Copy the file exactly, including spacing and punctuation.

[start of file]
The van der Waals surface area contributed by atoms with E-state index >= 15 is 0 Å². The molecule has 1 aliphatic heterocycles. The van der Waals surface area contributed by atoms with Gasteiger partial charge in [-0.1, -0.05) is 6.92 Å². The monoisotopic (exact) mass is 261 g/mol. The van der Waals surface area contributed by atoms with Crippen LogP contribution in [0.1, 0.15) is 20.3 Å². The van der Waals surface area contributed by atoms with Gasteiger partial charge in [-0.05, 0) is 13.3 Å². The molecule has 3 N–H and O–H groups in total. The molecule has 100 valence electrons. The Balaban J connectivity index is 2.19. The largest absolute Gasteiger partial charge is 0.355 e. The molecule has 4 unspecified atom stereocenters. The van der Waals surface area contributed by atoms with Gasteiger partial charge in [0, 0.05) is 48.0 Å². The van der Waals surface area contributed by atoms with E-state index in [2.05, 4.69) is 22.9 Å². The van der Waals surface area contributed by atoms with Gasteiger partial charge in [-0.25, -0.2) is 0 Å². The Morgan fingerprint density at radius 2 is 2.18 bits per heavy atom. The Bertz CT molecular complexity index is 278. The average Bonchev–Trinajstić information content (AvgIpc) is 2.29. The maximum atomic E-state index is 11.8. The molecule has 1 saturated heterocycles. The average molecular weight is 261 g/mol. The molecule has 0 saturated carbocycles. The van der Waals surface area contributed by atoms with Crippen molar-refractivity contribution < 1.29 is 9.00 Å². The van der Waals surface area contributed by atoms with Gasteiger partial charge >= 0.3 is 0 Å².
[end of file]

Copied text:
The van der Waals surface area contributed by atoms with E-state index >= 15 is 0 Å². The molecule has 1 aliphatic heterocycles. The van der Waals surface area contributed by atoms with Gasteiger partial charge in [-0.1, -0.05) is 6.92 Å². The monoisotopic (exact) mass is 261 g/mol. The van der Waals surface area contributed by atoms with Crippen LogP contribution in [0.1, 0.15) is 20.3 Å². The van der Waals surface area contributed by atoms with Gasteiger partial charge in [-0.05, 0) is 13.3 Å². The molecule has 3 N–H and O–H groups in total. The molecule has 100 valence electrons. The Balaban J connectivity index is 2.19. The largest absolute Gasteiger partial charge is 0.355 e. The molecule has 4 unspecified atom stereocenters. The van der Waals surface area contributed by atoms with Gasteiger partial charge in [0, 0.05) is 48.0 Å². The van der Waals surface area contributed by atoms with E-state index in [2.05, 4.69) is 22.9 Å². The van der Waals surface area contributed by atoms with Gasteiger partial charge in [-0.25, -0.2) is 0 Å². The Morgan fingerprint density at radius 2 is 2.18 bits per heavy atom. The Bertz CT molecular complexity index is 278. The average Bonchev–Trinajstić information content (AvgIpc) is 2.29. The maximum atomic E-state index is 11.8. The molecule has 1 saturated heterocycles. The average molecular weight is 261 g/mol. The molecule has 0 saturated carbocycles. The van der Waals surface area contributed by atoms with Crippen molar-refractivity contribution < 1.29 is 9.00 Å². The van der Waals surface area contributed by atoms with Gasteiger partial charge >= 0.3 is 0 Å².